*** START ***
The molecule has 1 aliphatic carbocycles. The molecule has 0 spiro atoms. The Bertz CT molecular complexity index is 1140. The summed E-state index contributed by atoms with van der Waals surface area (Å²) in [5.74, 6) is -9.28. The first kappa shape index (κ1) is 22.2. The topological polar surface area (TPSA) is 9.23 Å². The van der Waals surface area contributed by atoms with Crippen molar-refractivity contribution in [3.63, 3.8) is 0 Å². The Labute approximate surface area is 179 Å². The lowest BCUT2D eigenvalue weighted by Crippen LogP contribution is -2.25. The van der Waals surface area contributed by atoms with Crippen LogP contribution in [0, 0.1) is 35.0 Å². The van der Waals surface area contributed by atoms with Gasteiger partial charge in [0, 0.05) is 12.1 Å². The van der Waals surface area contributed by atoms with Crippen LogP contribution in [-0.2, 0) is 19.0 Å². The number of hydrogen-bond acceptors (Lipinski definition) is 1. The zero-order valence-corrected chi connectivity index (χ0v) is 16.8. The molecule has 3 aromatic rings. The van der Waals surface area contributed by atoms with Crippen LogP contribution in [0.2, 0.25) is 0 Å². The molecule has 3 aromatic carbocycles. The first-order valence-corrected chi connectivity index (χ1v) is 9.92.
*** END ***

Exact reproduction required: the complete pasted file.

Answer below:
The molecule has 1 aliphatic carbocycles. The molecule has 0 spiro atoms. The Bertz CT molecular complexity index is 1140. The summed E-state index contributed by atoms with van der Waals surface area (Å²) in [5.74, 6) is -9.28. The first kappa shape index (κ1) is 22.2. The topological polar surface area (TPSA) is 9.23 Å². The van der Waals surface area contributed by atoms with Crippen molar-refractivity contribution in [3.63, 3.8) is 0 Å². The Labute approximate surface area is 179 Å². The lowest BCUT2D eigenvalue weighted by Crippen LogP contribution is -2.25. The van der Waals surface area contributed by atoms with Crippen LogP contribution in [0, 0.1) is 35.0 Å². The van der Waals surface area contributed by atoms with Gasteiger partial charge in [0, 0.05) is 12.1 Å². The van der Waals surface area contributed by atoms with Crippen LogP contribution in [-0.2, 0) is 19.0 Å². The number of hydrogen-bond acceptors (Lipinski definition) is 1. The zero-order valence-corrected chi connectivity index (χ0v) is 16.8. The molecule has 3 aromatic rings. The van der Waals surface area contributed by atoms with Crippen LogP contribution in [0.2, 0.25) is 0 Å². The molecule has 3 aromatic carbocycles. The first-order valence-corrected chi connectivity index (χ1v) is 9.92.